Founding Famers: A Closer Look at the Class of 1971


Vince Lombardi also left his mark on Fordham athletics. (Courtesy of Fordham Sports)


Fordham has a very extensive and successful athletic history. Famous names such as Vince Lombardi, Frank Frisch and Jack Coffey paved the way for Fordham’s reputation as a major threat in collegiate athletics. The “big three” are all members of the inaugural Hall of Fame class of 1971.

Vince Lombardi, Fordham College at Rose Hill (FCRH) ’37, is one of Fordham’s most recognized Hall of Famers, as well as one of the most iconic sports figures of all time. While attending Fordham, Lombardi was a superstar on the football team as a member of the offensive line known as “The Seven Blocks of Granite.” During his tenure the team compiled a stellar 23-5-5 record.

Although Lombardi was a powerhouse in his Fordham days, he is best remembered for what he did outside of college. After graduation, Lombardi took a coaching job at St. Cecilia High School in New Jersey before returning to Fordham in 1946 as an assistant head coach for football. He spent two years at his alma mater before he was asked to be the assistant coach at the United States Military Academy where he helped build one of the toughest college football teams.

His success with the Army football program vaulted him into the ranks of the NFL in 1954, where he was the assistant coach of the New York Giants for a number of years. He finally obtained his first head coaching position with the Green Bay Packers. The rest, as they say, is history. Lombardi coached the Packers from 1959 to 1967, leading them to an outstanding 89-29-4 record. His stellar postseason record was an even better 9-1, that included the first two Superbowl victories in history. Lombardi passed away in 1970 and was inducted into the Pro Football Hall of Fame in 1971.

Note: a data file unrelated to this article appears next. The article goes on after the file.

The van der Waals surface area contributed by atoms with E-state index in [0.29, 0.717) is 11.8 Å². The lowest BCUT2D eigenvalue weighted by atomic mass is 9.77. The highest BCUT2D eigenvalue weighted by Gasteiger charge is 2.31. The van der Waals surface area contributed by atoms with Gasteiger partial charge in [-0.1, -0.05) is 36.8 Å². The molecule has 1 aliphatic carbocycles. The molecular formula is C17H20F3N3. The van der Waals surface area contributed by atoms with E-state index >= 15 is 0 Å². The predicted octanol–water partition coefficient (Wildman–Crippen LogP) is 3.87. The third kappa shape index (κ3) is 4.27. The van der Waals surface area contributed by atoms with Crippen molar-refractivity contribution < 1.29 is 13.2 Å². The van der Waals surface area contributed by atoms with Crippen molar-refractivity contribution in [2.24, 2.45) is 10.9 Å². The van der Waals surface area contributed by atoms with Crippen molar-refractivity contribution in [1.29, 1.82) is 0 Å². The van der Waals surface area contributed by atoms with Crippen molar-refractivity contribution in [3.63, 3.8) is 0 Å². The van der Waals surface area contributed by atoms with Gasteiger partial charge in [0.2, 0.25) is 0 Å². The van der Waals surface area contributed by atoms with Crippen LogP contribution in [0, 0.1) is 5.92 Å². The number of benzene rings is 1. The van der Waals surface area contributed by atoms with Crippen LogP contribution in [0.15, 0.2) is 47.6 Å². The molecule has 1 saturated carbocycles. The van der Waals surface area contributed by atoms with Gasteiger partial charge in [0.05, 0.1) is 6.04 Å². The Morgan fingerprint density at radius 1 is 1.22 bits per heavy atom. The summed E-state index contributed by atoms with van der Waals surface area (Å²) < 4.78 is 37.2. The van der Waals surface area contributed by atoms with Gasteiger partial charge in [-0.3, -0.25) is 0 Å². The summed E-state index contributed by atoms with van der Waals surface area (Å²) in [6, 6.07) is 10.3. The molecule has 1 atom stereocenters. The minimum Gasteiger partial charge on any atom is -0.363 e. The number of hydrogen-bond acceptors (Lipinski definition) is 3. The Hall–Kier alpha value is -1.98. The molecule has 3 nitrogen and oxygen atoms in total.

Like Lombardi, Frank Frisch, FCRH ’20 excelled in many sports, including football, basketball and track, but he truly excelled in baseball. Nicknamed “The Fordham Flash” because of his speed in track, as well as around the bases, Frisch starred as the team’s second basemen and led them to a 21-6 mark in 1919.

Vince Lombardi also left his mark on Fordham athletics. (Courtesy of Fordham Sports)

Following this historic season, Frisch was signed by the New York Giants to begin his career as a Major League Baseball player. During his 18 years in the big leagues, the switch-hitting Frisch compiled a .312 batting average, nearly 3,000 hits, three all-star selections, four World Series titles and one league MVP award. He began managing the St. Louis Cardinals in 1933, becoming the first player-manager in the team’s history, but he eventually retired from playing in 1937. Frisch also managed the Pirates (1940-1946) and the Chicago Cubs (1949-51), and was inducted to the National Baseball Hall of Fame in 1947.

Jack Coffey, FCRH ’10, was also famous for his prowess in baseball, but unlike Frisch it was for his managing skills. Coffey was drafted to the major leagues in 1909 by the Boston Doves (now the Atlanta Braves), but he didn’t see much playing time in his short career. Although he is not a Hall of Famer like Frisch, Coffey does have the distinction of being the only person in major league history to play with both Ty Cobb and Babe Ruth in the same season (1918). His career ended that same season, and he took the helm of Fordham’s baseball team in 1922, where he stayed for 40 years. As manager, he had an impressive 817 wins. He retired in 1958 but remained at Fordham as Graduate Manager of Athletics until his death in 1966.

Lombardi, Frisch, and Coffey had an incredible impact on the Fordham community as well as in the professional ranks. Coffey’s name is immortalized by the baseball field that bears his namesake, and Lombardi by the field house and not to mention the Superbowl trophy. These three were a few of the first of Fordham’s 358 Hall of Famers. Only time will tell who else will join their ranks and leave their legacy on Fordham and possibly the world of professional sports.